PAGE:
Jack-of-all-trades video-game developer Electronic Arts recently released a demo for the upcoming mixed-martial-arts title EA Sports MMA.
Checking out the demo, the first thing you’ll notice, as in any game, are the graphics, which are excellent. In-game models look exactly like who they’re meant to represent, lighting falls on character models all natural-like, and textures communicate the look and feel of objects and environments perfectly (you can almost feel sweat sliding off your fighter’s back, gross).
For the most part, character movement is good in terms of character animations in taking down an opponent, getting up off the mat, and how they navigate in a grapple. Kicks and takedowns are solid, and look realistic. However, moving about the ring or cage looks and feels as if your character is almost gliding rather than stepping, and the various punches don’t feel as heavy as they should. Punches appear slow and soft, yet have hugely damaging effects on their targets. It’s largely unsatisfying and just doesn’t feel very lifelike.
As for the control scheme, EA has stated that they hoped to make their gameplay accessible for everyone to just pick up and play, but it seems as if they missed the mark on that one.
The much-hyped Total Strike Control has a seriously steep learning curve, even for those familiar with the Fight Night iteration of the control scheme. While the joystick may work great for precision controls and strikes in the boxing series, that same intuitiveness doesn’t seem to carry over to EA Sports MMA. When you have an aggressive AI opponent coming at you from every which way, it can be difficult to remember which way to flick the stick in order to get the right kind of punch or kick, and which modifying button to press before doing even that. There just seems to be too many variations attached to such a simple input method, which ends up with the player doing things they may not have intended.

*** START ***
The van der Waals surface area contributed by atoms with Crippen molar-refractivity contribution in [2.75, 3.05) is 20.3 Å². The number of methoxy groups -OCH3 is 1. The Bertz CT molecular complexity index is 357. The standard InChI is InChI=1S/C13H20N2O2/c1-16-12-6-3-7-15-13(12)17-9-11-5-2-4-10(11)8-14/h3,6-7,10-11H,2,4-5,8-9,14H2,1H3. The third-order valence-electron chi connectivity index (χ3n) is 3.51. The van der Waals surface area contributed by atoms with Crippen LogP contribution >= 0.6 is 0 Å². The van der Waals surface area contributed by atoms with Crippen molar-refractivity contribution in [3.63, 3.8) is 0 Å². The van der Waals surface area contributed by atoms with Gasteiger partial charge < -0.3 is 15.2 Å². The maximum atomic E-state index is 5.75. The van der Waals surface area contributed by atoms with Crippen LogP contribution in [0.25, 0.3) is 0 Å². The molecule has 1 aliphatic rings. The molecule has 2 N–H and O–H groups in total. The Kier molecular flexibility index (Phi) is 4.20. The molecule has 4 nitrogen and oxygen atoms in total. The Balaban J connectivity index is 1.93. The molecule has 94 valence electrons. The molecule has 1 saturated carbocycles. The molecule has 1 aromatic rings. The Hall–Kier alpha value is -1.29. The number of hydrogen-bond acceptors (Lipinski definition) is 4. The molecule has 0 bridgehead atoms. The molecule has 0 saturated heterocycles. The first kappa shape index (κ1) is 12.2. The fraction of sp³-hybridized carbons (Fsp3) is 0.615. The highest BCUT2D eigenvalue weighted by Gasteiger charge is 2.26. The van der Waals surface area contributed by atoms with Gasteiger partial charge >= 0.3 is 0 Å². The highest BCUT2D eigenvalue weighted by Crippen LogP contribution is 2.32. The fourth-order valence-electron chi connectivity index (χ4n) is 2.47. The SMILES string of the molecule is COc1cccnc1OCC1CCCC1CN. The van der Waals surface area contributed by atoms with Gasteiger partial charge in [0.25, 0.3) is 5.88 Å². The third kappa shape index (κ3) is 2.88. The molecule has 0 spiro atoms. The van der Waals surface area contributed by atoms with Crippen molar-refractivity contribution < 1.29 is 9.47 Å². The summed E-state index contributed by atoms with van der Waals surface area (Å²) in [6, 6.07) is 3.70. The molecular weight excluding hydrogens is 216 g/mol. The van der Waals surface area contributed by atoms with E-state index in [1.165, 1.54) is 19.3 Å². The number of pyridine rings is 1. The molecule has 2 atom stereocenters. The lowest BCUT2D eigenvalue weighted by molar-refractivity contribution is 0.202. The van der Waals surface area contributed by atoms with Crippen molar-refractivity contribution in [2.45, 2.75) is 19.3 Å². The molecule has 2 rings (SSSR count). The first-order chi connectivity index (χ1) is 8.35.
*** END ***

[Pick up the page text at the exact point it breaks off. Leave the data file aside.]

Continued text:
For those who prefer a simpler, albeit less precise, control scheme, EA has seen fit to include something called “Classic Controls,” which assigns strikes to the controller’s face buttons. This control scheme is similar to the one used by the UFC Undisputed series, so for those eager to jump right into the game without testing their patience with Total Strike Control, “Classic” is probably the scheme for you.
There’s a tutorial that’s meant to teach players the basics on how to play the game as well, but there seems to be a lot lacking. I still don’t quite grasp the “sweet spot” mini-game while trying to get out of a choke, and I had to figure out how to stand up and break out of clinches simply through trial and error.
In terms of the game’s enemy AI, well, let’s just say it doesn’t seem to live up to the “intelligent” aspect of “AI”. Wrestlers, while obviously more focused on ground game and takedowns, will consistently spam you with takedown attempts, despite being stuffed every single time. It’s something that gets old fast.
Whether or not EA will remedy some of these issues for the final product remains to be seen, and while it may be too late to make any changes to the game before it’s release in just less than two weeks, EA has been known to release patches to fix certain gameplay issues.